During her undergraduate career, Hess Al-Junaid volunteered with the Dream Club, (formerly Club Zoe) in the South End of Albany. This faith-based afterschool program for young people organizes food drives, provides mentoring and tutoring, recruits volunteers, and participates in neighborhood cleanups.
While studying for a bachelor’s degree in Spanish at UAlbany, she was an Orientation group leader, a Spanish tutor and a tour guide. In addition, she tutored a wide range of subjects at Albany High through the Science, Technology Entry Program. She was also a teaching assistant in the Community Service Living-Learning Community.
Hess Al-Junaid worked three jobs to put herself through school at UAlbany as an undergrad, and has a motto, “No matter how you feel, get up, dress up and show up.” That work ethic and attitude have served her well.
She decided to go on to graduate school “because more than four years gives me more options in the job market. You need a master’s degree in social welfare to sit for the NYS licensure exam.”
At UAlbany’s School of Social Welfare, MSW students can choose either the clinical practice track or the organizational management track, also known as “macro practice.” Hess Al-Junaid is in the macro track, where she is learning about advocacy and empowerment, community building and policy practice and research, as well as organizational leadership.
Over her four years as an undergrad, “I built very strong relationships with many non-profits in the community and it is important for me to stay here to further my education and invest in the community,” she said.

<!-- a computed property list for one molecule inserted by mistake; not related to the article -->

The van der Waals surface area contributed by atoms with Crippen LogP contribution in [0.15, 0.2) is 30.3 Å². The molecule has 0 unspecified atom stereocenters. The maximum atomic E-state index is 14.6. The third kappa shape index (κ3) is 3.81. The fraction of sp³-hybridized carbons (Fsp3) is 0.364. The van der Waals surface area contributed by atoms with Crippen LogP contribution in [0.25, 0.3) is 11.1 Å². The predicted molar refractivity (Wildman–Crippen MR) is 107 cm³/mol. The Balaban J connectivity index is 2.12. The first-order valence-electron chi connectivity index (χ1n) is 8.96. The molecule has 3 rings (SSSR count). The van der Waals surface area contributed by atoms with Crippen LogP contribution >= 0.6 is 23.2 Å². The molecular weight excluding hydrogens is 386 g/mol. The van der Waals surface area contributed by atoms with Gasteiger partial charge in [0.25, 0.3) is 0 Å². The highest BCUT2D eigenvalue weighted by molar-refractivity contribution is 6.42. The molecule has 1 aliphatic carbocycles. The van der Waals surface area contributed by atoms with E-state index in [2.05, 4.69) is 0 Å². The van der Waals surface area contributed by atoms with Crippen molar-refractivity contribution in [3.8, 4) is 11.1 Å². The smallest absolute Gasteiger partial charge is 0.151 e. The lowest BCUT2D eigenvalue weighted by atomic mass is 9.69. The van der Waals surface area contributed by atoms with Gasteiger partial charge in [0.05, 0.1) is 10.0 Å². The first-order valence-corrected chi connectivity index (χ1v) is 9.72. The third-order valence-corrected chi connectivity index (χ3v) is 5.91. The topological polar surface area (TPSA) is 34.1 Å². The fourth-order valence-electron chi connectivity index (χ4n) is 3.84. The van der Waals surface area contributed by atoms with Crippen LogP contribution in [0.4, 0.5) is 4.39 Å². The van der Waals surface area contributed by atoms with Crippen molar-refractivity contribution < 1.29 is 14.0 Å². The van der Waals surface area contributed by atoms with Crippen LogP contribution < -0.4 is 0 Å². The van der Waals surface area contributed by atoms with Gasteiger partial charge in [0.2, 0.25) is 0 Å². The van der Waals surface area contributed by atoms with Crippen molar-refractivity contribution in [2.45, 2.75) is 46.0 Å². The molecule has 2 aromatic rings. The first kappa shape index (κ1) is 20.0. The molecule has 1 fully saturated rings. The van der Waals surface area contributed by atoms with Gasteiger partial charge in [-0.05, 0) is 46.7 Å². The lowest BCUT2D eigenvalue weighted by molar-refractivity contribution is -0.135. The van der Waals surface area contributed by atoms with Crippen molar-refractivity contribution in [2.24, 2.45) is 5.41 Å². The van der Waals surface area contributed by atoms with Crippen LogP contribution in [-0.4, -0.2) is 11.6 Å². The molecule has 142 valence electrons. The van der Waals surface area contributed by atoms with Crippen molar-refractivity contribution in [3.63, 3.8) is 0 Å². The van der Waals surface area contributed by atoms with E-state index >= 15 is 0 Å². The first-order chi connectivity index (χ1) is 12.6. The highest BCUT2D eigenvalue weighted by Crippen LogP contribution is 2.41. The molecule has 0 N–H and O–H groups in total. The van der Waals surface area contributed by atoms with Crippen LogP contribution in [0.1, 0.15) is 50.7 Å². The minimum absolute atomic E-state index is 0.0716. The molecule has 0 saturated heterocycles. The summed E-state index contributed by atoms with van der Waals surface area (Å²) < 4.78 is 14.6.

One of her current interests is food insecurity on campus as well as in the community. Hess Al-Junaid said many don’t realize that being upwardly mobile socially and economically, even being in higher education, does not exempt graduate students like her from needing to access a food pantry. She said students need to be aware “there is a power in their vulnerability” that can be accessed when they organize around an issue like food insecurity.
More information is available about a major in social welfare.
The deadline for admissions to the School of Social Welfare is Feb. 15th of each year, with fall admission only. Currently, students only apply in the spring semester of their sophomore year for admission in their junior year. Typically students need about 55 credits to apply. Contact Professor Mary McCarthy at firstname.lastname@example.org.
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About the University at Albany
A comprehensive public research university, the University at Albany-SUNY offers more than 120 undergraduate majors and minors and 125 master's, doctoral, and graduate certificate programs. UAlbany is a leader among all New York State colleges and universities in such diverse fields as atmospheric and environmental sciences, business, public health, health sciences, criminal justice, emergency preparedness, engineering and applied sciences, informatics, public administration, social welfare, and sociology taught by an extensive roster of faculty experts. It also offers expanded academic and research opportunities for students through an affiliation with Albany Law School. With a curriculum enhanced by 600 study-abroad opportunities, UAlbany launches great careers.